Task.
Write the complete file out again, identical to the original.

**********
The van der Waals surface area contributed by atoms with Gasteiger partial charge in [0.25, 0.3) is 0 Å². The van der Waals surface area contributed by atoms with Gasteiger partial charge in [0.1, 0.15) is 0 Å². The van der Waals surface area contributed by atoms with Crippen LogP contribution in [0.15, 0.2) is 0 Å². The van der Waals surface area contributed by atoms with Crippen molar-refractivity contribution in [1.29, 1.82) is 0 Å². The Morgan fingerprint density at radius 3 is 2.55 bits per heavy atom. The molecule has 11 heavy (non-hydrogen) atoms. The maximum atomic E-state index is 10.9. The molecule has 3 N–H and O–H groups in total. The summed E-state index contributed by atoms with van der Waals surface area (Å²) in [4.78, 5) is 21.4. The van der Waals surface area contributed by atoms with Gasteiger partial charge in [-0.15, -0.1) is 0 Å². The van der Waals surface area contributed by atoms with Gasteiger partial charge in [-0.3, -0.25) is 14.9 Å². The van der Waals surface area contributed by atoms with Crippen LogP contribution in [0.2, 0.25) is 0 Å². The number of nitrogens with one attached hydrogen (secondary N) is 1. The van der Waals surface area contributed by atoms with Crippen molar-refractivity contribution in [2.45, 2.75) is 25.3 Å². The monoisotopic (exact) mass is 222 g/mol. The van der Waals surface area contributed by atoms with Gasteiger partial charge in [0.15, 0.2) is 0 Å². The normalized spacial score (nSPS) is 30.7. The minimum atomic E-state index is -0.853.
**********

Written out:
The van der Waals surface area contributed by atoms with Gasteiger partial charge in [0.25, 0.3) is 0 Å². The van der Waals surface area contributed by atoms with Gasteiger partial charge in [0.1, 0.15) is 0 Å². The van der Waals surface area contributed by atoms with Crippen LogP contribution in [0.15, 0.2) is 0 Å². The van der Waals surface area contributed by atoms with Crippen molar-refractivity contribution in [1.29, 1.82) is 0 Å². The Morgan fingerprint density at radius 3 is 2.55 bits per heavy atom. The molecule has 11 heavy (non-hydrogen) atoms. The maximum atomic E-state index is 10.9. The molecule has 3 N–H and O–H groups in total. The summed E-state index contributed by atoms with van der Waals surface area (Å²) in [4.78, 5) is 21.4. The van der Waals surface area contributed by atoms with Gasteiger partial charge in [-0.15, -0.1) is 0 Å². The van der Waals surface area contributed by atoms with Gasteiger partial charge in [-0.3, -0.25) is 14.9 Å². The van der Waals surface area contributed by atoms with Crippen LogP contribution in [0.2, 0.25) is 0 Å². The number of nitrogens with one attached hydrogen (secondary N) is 1. The van der Waals surface area contributed by atoms with Crippen molar-refractivity contribution in [2.45, 2.75) is 25.3 Å². The monoisotopic (exact) mass is 222 g/mol. The van der Waals surface area contributed by atoms with Gasteiger partial charge in [0.15, 0.2) is 0 Å². The normalized spacial score (nSPS) is 30.7. The minimum atomic E-state index is -0.853.